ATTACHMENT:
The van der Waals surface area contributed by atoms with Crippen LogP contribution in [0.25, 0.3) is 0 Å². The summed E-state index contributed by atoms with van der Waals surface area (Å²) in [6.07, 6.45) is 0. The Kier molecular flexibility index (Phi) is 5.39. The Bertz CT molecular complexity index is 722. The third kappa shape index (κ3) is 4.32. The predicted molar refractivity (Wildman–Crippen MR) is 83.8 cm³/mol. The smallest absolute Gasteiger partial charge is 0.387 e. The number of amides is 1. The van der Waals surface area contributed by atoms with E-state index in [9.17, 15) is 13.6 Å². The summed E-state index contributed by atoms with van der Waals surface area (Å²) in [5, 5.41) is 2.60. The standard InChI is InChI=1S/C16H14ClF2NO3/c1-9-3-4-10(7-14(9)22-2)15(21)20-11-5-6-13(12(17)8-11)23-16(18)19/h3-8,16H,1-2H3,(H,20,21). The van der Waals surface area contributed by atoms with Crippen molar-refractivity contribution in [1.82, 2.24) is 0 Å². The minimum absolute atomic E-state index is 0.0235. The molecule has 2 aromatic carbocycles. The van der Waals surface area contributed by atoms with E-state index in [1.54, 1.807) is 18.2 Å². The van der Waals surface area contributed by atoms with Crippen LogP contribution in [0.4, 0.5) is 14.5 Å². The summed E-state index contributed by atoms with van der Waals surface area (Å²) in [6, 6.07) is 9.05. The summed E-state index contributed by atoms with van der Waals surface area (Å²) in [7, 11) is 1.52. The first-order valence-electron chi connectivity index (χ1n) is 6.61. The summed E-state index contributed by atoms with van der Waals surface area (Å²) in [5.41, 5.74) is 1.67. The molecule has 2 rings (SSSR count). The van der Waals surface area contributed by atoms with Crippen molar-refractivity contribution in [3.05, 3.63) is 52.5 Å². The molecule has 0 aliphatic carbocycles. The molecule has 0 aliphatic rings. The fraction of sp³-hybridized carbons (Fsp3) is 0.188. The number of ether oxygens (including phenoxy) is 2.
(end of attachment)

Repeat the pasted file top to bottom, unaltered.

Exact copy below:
The van der Waals surface area contributed by atoms with Crippen LogP contribution in [0.25, 0.3) is 0 Å². The summed E-state index contributed by atoms with van der Waals surface area (Å²) in [6.07, 6.45) is 0. The Kier molecular flexibility index (Phi) is 5.39. The Bertz CT molecular complexity index is 722. The third kappa shape index (κ3) is 4.32. The predicted molar refractivity (Wildman–Crippen MR) is 83.8 cm³/mol. The smallest absolute Gasteiger partial charge is 0.387 e. The number of amides is 1. The van der Waals surface area contributed by atoms with E-state index in [9.17, 15) is 13.6 Å². The summed E-state index contributed by atoms with van der Waals surface area (Å²) in [5, 5.41) is 2.60. The standard InChI is InChI=1S/C16H14ClF2NO3/c1-9-3-4-10(7-14(9)22-2)15(21)20-11-5-6-13(12(17)8-11)23-16(18)19/h3-8,16H,1-2H3,(H,20,21). The van der Waals surface area contributed by atoms with Crippen molar-refractivity contribution in [1.82, 2.24) is 0 Å². The minimum absolute atomic E-state index is 0.0235. The molecule has 2 aromatic carbocycles. The van der Waals surface area contributed by atoms with E-state index in [1.54, 1.807) is 18.2 Å². The van der Waals surface area contributed by atoms with Crippen LogP contribution in [0.4, 0.5) is 14.5 Å². The summed E-state index contributed by atoms with van der Waals surface area (Å²) in [6, 6.07) is 9.05. The summed E-state index contributed by atoms with van der Waals surface area (Å²) in [7, 11) is 1.52. The first-order valence-electron chi connectivity index (χ1n) is 6.61. The summed E-state index contributed by atoms with van der Waals surface area (Å²) in [5.41, 5.74) is 1.67. The molecule has 2 rings (SSSR count). The van der Waals surface area contributed by atoms with Crippen molar-refractivity contribution in [3.05, 3.63) is 52.5 Å². The molecule has 0 aliphatic carbocycles. The molecule has 0 aliphatic rings. The fraction of sp³-hybridized carbons (Fsp3) is 0.188. The number of ether oxygens (including phenoxy) is 2.